Saul Bellow would have turned 100 this June, but the Nobel Prize-winning author, who died in 2005, is experiencing a kind of literary rebirth: Last month a collection of his essays was published, and now comes the engaging first volume of a two-part biography by Zachary Leader, a London-based literary critic.

Bellow has been the subject of several remembrances and biographies, most notably one by James Atlas published in 2000, which struck some readers as resentful and overly critical. Leader offers a considerably longer, more straightforward account, with no particular agenda, thesis or ax to grind, stuffed to the rafters with the results of his prodigious research. He provides all the facts, to be interpreted as you like — a welcome alternative to overly psychoanalytical, theory-driven biographies.

Bellow led an archetypal novelist’s life; he was destined from an early age to become a writer. He was born in Canada into an immigrant Russian Jewish family — “crowded, tense, loving, fractious” — and worked dozens of hardscrabble jobs as a teenager in Chicago. He read voraciously and argued vehemently with other well-read kids his age, wrote hundreds of pages of fiction and traveled widely. After publishing two respectable but mediocre-selling novels in the 1940s, he broke through in 1953, stylistically and commercially, with “The Adventures of Augie March,” and continued to produce well-regarded novels up to “Herzog” in 1964, which is where this first volume ends.

As Leader points out, Bellow was a highly autobiographical novelist, and in the early part of the biography he connects nearly every real-life incident to its reference in Bellow’s fiction — unpublished and published. For example, at age 8, Bellow suffered an appendicitis attack and spent months recovering from it and other complications. Leader follows Bellow’s original three-page account with quotations from two novels and three unfinished works tracking all the uses Bellow made of the experience. Young Saul’s concern for his mother is followed by every reference to mothers in Bellow’s works. In nearly every instance, Bellow adjusted the facts to fit his artistic needs, a point not always appreciated by acquaintances who saw themselves depicted in his works.

“The Life of Saul Bellow: To Fame and Fortune, 1915-1964” by Zachary Leader. (Knopf)

Leader’s thoroughness extends to those acquaintances. As each new person enters Bellow’s life, a mini-biography is provided, and if they were writers — as many of them were — Leader gives accounts of their works, too. Bellow’s first three wives also receive full, evenhanded treatment. The amount of detail here is staggering. In addition to telling Bellow’s story, Leader succinctly summarizes all the cultural upheavals surrounding him in those heady days. (The biography doubles as a primer on the intellectual climate of the times.) But the details never become too dense or overwhelming, thanks largely to Leader’s clear, brisk style.

I was surprised to learn how erudite Bellow was from high school onward, how much teaching he did in his early days — in Europe as well as in America — how good a musician he was, and how frequently Bellow “was called upon, from Augie onward, to advise corporations, sit on boards and committees, and interact with corporate types.” This speaks to how seriously novelists were taken in the 1950s and 1960s, when they enjoyed a cultural cachet unthinkable today. (I can’t imagine any corporation asking, say, Jonathan Franzen or William T. Vollmann to advise it or join its board.)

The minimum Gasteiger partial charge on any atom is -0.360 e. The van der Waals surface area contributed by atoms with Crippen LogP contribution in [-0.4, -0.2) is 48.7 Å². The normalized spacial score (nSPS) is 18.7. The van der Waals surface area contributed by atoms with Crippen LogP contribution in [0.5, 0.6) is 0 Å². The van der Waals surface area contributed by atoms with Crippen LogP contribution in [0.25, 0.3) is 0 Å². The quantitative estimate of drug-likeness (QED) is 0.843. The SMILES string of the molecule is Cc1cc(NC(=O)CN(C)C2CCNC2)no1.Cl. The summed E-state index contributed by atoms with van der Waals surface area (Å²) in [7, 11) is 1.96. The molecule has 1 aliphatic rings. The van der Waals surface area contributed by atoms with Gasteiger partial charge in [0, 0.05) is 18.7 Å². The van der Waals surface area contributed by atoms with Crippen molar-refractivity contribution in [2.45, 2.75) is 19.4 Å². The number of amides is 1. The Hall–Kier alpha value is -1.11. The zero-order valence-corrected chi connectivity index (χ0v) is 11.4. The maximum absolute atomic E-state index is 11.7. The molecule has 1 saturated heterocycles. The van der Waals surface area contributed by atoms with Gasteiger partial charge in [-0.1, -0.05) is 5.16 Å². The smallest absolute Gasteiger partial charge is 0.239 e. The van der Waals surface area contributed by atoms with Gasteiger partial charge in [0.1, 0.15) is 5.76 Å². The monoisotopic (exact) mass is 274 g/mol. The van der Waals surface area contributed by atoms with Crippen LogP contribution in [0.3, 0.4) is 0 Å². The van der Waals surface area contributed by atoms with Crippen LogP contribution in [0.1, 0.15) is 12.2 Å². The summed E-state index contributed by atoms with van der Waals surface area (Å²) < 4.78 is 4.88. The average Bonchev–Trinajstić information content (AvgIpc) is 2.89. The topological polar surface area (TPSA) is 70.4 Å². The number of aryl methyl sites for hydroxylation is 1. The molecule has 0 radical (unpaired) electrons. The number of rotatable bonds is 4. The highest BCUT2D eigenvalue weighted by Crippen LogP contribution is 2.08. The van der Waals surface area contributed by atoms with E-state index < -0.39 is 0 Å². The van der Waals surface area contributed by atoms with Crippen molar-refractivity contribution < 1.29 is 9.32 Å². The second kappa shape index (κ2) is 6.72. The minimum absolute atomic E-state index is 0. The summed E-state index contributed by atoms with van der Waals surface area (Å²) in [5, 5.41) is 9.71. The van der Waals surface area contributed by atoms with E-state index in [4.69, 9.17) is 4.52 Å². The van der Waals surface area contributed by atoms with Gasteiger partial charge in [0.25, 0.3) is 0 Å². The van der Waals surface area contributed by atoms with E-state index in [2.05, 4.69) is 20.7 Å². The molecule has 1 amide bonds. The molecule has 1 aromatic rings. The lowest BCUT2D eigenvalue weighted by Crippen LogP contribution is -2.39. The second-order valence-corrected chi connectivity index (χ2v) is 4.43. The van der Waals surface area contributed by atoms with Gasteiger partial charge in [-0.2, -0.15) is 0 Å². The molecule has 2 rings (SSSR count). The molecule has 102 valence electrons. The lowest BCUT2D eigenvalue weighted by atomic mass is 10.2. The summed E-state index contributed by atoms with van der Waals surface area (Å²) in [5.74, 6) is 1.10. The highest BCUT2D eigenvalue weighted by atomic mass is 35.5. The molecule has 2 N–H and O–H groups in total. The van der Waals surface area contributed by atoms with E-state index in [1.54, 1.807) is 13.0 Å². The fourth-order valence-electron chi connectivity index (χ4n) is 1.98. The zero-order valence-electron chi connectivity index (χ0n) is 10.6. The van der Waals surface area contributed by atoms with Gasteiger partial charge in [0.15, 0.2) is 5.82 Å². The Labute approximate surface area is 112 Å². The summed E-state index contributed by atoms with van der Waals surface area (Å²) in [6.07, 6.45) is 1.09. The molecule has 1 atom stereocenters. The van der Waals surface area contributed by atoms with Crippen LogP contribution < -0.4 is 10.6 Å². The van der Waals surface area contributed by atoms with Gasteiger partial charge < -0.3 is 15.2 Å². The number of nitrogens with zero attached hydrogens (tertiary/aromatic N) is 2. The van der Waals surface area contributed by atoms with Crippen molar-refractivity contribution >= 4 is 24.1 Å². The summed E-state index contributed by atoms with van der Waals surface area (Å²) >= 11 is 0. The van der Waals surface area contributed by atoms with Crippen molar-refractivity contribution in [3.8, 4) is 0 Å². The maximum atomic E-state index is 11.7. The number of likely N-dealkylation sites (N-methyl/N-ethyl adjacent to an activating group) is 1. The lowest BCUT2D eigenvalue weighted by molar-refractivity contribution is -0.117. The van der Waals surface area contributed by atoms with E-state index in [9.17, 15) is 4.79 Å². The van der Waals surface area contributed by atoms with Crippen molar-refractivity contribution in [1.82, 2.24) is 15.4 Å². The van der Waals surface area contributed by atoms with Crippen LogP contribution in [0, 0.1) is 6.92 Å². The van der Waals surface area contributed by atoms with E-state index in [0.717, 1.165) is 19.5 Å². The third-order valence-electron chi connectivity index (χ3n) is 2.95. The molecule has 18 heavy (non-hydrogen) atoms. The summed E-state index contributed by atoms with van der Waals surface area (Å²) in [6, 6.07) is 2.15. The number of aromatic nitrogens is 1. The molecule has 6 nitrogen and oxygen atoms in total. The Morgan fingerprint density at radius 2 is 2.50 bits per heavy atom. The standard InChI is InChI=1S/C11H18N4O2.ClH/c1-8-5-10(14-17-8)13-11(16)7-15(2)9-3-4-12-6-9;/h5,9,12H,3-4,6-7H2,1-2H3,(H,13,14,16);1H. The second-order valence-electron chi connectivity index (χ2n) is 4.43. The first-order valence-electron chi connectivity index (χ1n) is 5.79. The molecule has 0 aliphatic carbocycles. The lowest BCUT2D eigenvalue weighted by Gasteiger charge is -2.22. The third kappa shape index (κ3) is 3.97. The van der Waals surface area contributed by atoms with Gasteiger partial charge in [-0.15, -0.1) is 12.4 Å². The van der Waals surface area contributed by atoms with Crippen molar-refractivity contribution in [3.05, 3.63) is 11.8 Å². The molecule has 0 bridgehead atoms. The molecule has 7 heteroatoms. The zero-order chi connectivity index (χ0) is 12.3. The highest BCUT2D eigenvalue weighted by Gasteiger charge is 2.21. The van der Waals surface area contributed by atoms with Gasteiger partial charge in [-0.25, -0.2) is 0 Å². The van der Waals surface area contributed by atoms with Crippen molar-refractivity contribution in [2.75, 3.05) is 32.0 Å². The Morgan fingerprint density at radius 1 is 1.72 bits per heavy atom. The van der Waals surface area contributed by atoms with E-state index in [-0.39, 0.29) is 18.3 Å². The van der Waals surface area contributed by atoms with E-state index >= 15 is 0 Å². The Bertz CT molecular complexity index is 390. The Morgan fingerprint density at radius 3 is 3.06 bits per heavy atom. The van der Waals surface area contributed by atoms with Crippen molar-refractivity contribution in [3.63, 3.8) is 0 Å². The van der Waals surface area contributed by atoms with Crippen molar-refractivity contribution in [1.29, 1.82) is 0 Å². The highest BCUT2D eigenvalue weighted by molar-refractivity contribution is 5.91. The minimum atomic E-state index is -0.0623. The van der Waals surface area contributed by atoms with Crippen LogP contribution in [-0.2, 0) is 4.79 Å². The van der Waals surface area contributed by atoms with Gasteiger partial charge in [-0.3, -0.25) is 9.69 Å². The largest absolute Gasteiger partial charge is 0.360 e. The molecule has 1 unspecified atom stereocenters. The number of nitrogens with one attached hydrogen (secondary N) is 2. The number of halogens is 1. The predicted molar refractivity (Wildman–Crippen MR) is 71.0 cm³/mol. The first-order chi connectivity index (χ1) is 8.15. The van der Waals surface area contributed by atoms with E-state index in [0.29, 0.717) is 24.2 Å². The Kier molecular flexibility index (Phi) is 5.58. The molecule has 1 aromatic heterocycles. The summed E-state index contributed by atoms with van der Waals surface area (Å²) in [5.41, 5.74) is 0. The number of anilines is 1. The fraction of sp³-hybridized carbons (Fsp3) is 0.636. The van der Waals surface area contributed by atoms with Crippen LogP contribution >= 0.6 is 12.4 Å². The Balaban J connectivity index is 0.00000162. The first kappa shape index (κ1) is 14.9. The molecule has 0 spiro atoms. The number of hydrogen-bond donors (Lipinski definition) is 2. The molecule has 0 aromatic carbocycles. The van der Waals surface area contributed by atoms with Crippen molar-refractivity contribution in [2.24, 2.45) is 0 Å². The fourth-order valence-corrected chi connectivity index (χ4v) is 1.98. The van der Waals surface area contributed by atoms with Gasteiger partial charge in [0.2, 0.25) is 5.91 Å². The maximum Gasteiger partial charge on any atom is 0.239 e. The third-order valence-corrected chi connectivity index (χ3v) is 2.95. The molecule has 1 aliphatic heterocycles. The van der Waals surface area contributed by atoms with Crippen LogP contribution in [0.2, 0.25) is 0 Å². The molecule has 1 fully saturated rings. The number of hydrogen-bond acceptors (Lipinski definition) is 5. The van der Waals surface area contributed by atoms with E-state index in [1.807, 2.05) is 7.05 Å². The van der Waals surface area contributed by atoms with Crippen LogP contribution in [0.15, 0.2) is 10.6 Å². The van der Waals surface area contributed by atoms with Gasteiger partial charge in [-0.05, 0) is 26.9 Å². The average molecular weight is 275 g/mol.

Respectful but not hagiographic, Leader is not afraid to point out occasional flaws in Bellow’s character and in his writing: violations in point of view, uncontrolled language (especially in “Augie”), and his overreliance on spontaneity. He quotes Philip Roth on the latter point: “Usually about half way through the book the original impulse weakens and then he gets a mess in the middle.” Bellow admitted this himself when writing “Herzog”: “As sometimes happens by the hundredth page, my lack of planning, or the subconscious cunning, catch up with me,” concluding cheekily in a letter to Richard Stern, “God will provide. Consider the lilies of the field — do they write books?”

Leader covers Bellow’s relations with fellow Jewish American writers such as Roth and Bernard Malamud, but I would have liked to see more on what he thought of some other novelists who emerged during that time. I was surprised at how many quotations from Bellow’s work sounded like Jack Kerouac, yet he is mentioned (along with J.D. Salinger and William Burroughs) only as the possessor of a pseudoscientific object known as an orgone box. Nor does Leader share Bellow’s opinion of others who worked the artier side of the street in the 1950s and early 1960s (John Hawkes, William Gaddis, John Barth, Thomas Pynchon), although a few of them appeared in a short-lived magazine called “The Noble Savage” he co-edited from 1960 to 1962.

Perhaps they’ll turn up in Volume 2 — all the more reason to anticipate the conclusion of what will surely become the standard biography of Bellow for years to come.

Moore is a literary critic whose latest book is “William Gaddis.” For more books coverage, go to

On Tuesday at 7 p.m., Zachary Leader will be at Politics & Prose Bookstore, 5015 Connecticut Ave. NW.


To Fame and Fortune, 1915–1964

By Zachary Leader

Knopf. 812 pp. $40